At first it’s a practical consideration but later on, as the children are looking at the world through older eyes, they start to see that no matter whether the neighbour noticed or not, it made you a better person. No matter whether your cat would have done your stuff damage or not, it made you a better person. So I think there’s a spirituality there of respect given to the children being passed on.

Improving Unschooling
photo by Brie Jontry

Monday, May 6, 2019

Rationing "no"

What if each parent were issued a ration book of "NO" tickets when a child was born, and could only say "NO" two hundred times? Two hundred times in eighteen years... that's a lot of "no."

But I've seen parents say "no" five times in five minutes, to children in public places who just want to walk, or to be carried, or to touch something, or to see better, or to have a drink of water, or to have mom hold her hand, or to have one of those candy bars she's face to face with, or to stay a little longer, or to leave a little sooner, to ride in the cart or not ride in the cart. No, no, no, no, no, no, no.

Sometimes someone comes to one of the unschooling discussions, not knowing there are other ways, and offers the traditional "You're the boss, just say no" advice. I'm glad it has come to sound harsh and wrong. It shows me how far I've come.
photo by Brie Jontry, of ice melting and refreezing,
gradually sliding off a roof


Saturday, December 2, 2017

Right in front of them

Had I just taught my kids to read and then unschooled, they would not be the calmly confident people they are today. They might be saying "Okay, mom, time to teach me division" or "Mom, you didn't teach me to spell yet." Instead of that, I help them learn whatever is in front of them.
photo by Brie Jontry

Monday, February 6, 2012

Stop the cycle now (if applicable)

It's not a quote, but it's a summary/paraphrase by Brie Jontry of part of a talk I gave in 2010. I was really amused by it. There's nothing I didn't mean, though I don't think I phrased it quite this succinctly that night. 🙂

STOP the cycle of shitty parenting NOW.

Give your child(ren) the childhood you would have wanted.

Be the dad you wish you'd had.

Dads, unschooling, issues (a new page inspired by that "quote")
photo by Sandra Dodd

Tuesday, August 27, 2019

Inevitable needs

"Reading is inevitable in a nuturing atmosphere where the person sees a need to read.
. . . .
Teachers, even specialists in a particular field of learning, are experts *only* on schooled kids who have school goals to meet by a specific age. They don't realize that those kids aren't natural kids. They don't realize that school is a huge contributing factor in the children's behavior because school, like oxygen, is apparently universal. They have no idea what a natural child is like.

—Joyce Fetteroll
Some Thoughts about Learning to Read
photo by Brie Jontry

Sunday, August 20, 2017

Two-way change

Unschooling is more than just the absence of school. As we change, our perceptions change, and the perceptions of others toward us changes.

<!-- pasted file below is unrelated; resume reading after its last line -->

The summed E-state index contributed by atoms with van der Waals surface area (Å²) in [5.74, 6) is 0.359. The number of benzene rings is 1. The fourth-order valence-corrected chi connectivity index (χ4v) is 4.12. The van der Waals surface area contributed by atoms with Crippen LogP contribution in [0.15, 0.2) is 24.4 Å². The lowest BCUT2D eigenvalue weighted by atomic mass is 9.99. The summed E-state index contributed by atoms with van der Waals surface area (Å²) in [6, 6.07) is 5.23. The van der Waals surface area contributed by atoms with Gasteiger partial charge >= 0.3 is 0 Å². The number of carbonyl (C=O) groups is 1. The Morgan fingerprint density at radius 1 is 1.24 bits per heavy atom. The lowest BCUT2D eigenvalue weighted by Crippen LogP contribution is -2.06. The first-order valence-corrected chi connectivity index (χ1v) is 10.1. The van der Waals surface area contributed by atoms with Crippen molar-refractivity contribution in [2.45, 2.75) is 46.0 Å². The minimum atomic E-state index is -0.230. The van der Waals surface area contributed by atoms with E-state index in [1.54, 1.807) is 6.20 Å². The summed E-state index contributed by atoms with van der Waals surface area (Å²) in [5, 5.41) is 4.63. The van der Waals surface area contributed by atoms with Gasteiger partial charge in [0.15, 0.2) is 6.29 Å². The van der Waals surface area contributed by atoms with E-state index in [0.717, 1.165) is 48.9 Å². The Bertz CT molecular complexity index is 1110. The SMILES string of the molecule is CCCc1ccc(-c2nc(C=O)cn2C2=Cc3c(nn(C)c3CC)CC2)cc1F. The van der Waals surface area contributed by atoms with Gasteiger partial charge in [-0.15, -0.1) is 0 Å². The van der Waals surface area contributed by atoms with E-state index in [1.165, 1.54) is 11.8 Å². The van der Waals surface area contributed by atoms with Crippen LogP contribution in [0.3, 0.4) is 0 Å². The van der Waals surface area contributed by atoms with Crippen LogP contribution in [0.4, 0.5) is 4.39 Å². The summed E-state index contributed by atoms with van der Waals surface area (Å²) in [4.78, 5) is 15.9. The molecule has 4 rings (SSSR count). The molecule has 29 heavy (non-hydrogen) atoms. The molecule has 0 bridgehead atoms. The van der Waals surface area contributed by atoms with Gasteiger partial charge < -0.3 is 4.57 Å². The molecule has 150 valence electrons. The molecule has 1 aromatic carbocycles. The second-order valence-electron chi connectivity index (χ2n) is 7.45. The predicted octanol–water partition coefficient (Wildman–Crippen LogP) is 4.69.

photo by Brie Jontry

Wednesday, July 19, 2023

Gratitude and respect

Being a good parent makes a person more attractive to the other parent, and makes the other parent grateful and respectful. Gratitude and respect make it easier to have compassion and patience.

page 270 (or 311) of The Big Book of Unschooling
photo by Brie Jontry

Thursday, July 21, 2022

"N" is for No

This photo is the background for the third "N" on the spiffy Learn Nothing Day logo.
I like the idea that moms should think of saying "NO" as though the child comes with 200 tickets at birth. Some moms use them all up the first year and the child ignores "no" forever after.
—Sandra, here, third message down
(and it was my idea)

Yes is probably a happier link

The photo first appeared here in 2018: Amusing moments
Thank you, Brie Jontry.

Wednesday, October 4, 2023

Take a step thoughtfully

People can ruin their lives with unschooling if they don't know where they're going. If they just intend to make a bunch of wild decisions and mill around, it won't work. Their kids will end up needing to go back to school, and being clueless kids in school. So it's almost that big a project. You will have to take hundreds of thousands of steps. And so it's better to take a step thoughtfully, knowing what direction you're going, than to thunder around yelling, "I'm an unschooler! I'm an unschooler!"

Extras with Sandra Dodd
I was speaking, not writing. You can listen (at 15:27), or read the transcript.
photo by Brie Jontry

Friday, May 23, 2014

Two-way change

Unschooling is more than just the absence of school. As we change, our perceptions change, and the perceptions of others toward us changes.
photo by Brie Jontry

Monday, January 13, 2020

Know what you're asking

Joyce Fetteroll wrote:

It's said Alexander the Great founded at least 20 cities named Alexandria. So 2300 years ago if you were to ask someone for directions to Alexandria, you needed to know which you meant before following their directions!

Same with unschooling. To find ideas that will work for you, keep reassessing where you want to go, what you want for your family, what person you want to be rather than heading for "unschooling".

Ask yourself, "Will that idea move toward or away from helping my child explore his interests?" "Will that idea move me toward or away from being a kinder person?"
—Joyce Fetteroll

That is the middle of some longer writing, from a discussion here:
philosophical question on equality of ideas and learning
photo by Brie Jontry

Tuesday, October 4, 2022

Gratitude, hope, love

Breathe in a happy memory.

Breathe out gratitude.

Breathe in hope.

Breathe out love.

Breathe in a Happy Memory
photo by Brie Jontry